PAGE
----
The Role of Intraperitoneal Therapy in Advanced Ovarian Cancer

February 1, 2007

Intraperitoneal (IP) chemotherapy is a preferred treatment option that should be offered to all women for front-line treatment of stage III optimally debulked ovarian cancer. Patients should be provided with information on the survival and toxicity for both IP and intravenous (IV) therapies, as well as practical information about the administration of each regimen, so that they may play an active role in the decision-making process. When making a decision between IP and IV therapeutic options, the experience and preference of the oncologist are critical factors in determining appropriate therapy for each woman.

Intraperitoneal (IP) chemotherapy is a preferred treatment option that should be offered to all women for front-line treatment of stage III optimally debulked ovarian cancer. Patients should be provided with information on the survival and toxicity for both IP and intravenous (IV) therapies, as well as practical information about the administration of each regimen, so that they may play an active role in the decision-making process. When making a decision between IP and IV therapeutic options, the experience and preference of the oncologist are critical factors in determining appropriate therapy for each woman.

In January 2006, the Gynecologic Oncology Group (GOG) published findings from GOG-172, the third phase III randomized trial of intraperitoneal (IP) cisplatin for the treatment of newly diagnosed, stage III ovarian cancer.[1] The study compared an IP regimen (intravenous [IV] paclitaxel at 135 mg/m2 over 24 hours on day 1 + cisplatin at 100 mg/m2 IP on day 2 + paclitaxel at 60 mg/m2 IP on day 8) to an IV regimen (paclitaxel at 135 mg/m2 over 24 hours IV on day 1 + cisplatin at 75 mg/m2 IV on day 2) administered every 3 weeks for six cycles. The results of GOG-172 demonstrated a median 65.6-month overall survival associated with intraperitoneal chemotherapy, compared to 49.7 months associated with intravenous therapy (P = .03). These results were consistent with the previous two GOG randomized trials,[2,3] which also demonstrated significantly improved survival associated with intraperitoneal cisplatin-containing treatment regimens.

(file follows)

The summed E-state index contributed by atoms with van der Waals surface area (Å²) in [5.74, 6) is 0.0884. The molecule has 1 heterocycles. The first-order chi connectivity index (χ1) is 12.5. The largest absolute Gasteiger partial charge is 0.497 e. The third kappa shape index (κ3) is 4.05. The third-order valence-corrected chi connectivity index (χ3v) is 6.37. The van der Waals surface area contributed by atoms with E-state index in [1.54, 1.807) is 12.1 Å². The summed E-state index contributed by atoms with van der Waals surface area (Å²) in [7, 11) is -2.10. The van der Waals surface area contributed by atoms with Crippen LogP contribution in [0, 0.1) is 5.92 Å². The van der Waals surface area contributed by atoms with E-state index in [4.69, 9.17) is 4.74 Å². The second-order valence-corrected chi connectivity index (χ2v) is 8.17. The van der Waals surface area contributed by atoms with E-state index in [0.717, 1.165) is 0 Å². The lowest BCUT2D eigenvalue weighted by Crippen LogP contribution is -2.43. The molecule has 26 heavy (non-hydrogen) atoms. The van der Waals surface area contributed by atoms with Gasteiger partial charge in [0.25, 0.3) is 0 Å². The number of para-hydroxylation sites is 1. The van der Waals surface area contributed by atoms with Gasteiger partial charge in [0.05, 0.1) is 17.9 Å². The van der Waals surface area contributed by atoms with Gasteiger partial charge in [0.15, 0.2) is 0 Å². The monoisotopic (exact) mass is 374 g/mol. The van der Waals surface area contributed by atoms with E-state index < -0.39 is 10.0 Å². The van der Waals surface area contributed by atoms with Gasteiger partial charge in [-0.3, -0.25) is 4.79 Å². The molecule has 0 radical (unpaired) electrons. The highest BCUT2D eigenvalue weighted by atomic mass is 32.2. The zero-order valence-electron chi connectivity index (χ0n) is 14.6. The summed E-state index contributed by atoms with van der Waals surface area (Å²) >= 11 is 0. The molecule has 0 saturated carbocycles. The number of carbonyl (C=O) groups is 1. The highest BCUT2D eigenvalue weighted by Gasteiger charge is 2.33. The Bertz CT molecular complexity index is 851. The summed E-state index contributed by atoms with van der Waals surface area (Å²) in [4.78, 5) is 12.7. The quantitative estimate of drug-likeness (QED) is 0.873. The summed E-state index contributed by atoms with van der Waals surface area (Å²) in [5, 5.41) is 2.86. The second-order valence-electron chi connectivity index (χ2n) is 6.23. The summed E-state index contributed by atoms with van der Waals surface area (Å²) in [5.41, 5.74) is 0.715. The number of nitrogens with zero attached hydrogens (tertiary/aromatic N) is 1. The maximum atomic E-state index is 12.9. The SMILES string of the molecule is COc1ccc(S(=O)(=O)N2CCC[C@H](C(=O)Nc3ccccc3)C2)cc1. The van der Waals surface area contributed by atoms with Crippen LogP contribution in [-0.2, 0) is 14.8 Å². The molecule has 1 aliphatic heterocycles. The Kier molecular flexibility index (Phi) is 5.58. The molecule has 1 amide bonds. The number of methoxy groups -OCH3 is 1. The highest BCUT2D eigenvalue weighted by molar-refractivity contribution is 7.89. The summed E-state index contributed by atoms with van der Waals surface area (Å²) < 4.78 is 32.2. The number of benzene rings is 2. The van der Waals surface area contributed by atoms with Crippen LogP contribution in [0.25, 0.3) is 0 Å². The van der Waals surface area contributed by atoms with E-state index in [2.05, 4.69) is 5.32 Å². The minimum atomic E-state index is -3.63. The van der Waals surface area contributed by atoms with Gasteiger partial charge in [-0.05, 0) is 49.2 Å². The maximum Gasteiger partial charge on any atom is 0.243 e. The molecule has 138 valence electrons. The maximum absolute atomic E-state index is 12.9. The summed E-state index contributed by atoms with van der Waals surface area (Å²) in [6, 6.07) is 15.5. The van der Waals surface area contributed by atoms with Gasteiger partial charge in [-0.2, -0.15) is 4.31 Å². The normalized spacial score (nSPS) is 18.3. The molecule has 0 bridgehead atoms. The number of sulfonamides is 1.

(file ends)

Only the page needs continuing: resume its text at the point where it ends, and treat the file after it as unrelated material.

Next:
Concurrent with the publication of GOG-172, the National Cancer Institute issued a clinical announcement[4]-a document that is published only when an intervention that is available to the general public has been found to "substantially improve the survival outcome for a significant number of people with reasonable certainty."[5] Furthermore, this announcement emphasized that the discussion about this procedure should begin with the surgeon prior to debulking surgery, as women should be aware of how surgery may be tailored for subsequent IP therapy.

Following the publication of the GOG-172 trial and the NCI clinical announcement, the oncology and scientific communities have been highly prolific in terms of editorials and commentaries on IP therapy.[6-16] Associated with the publication of GOG-172 were two additional studies related to quality of life and catheter outcomes in that trial.[17,18]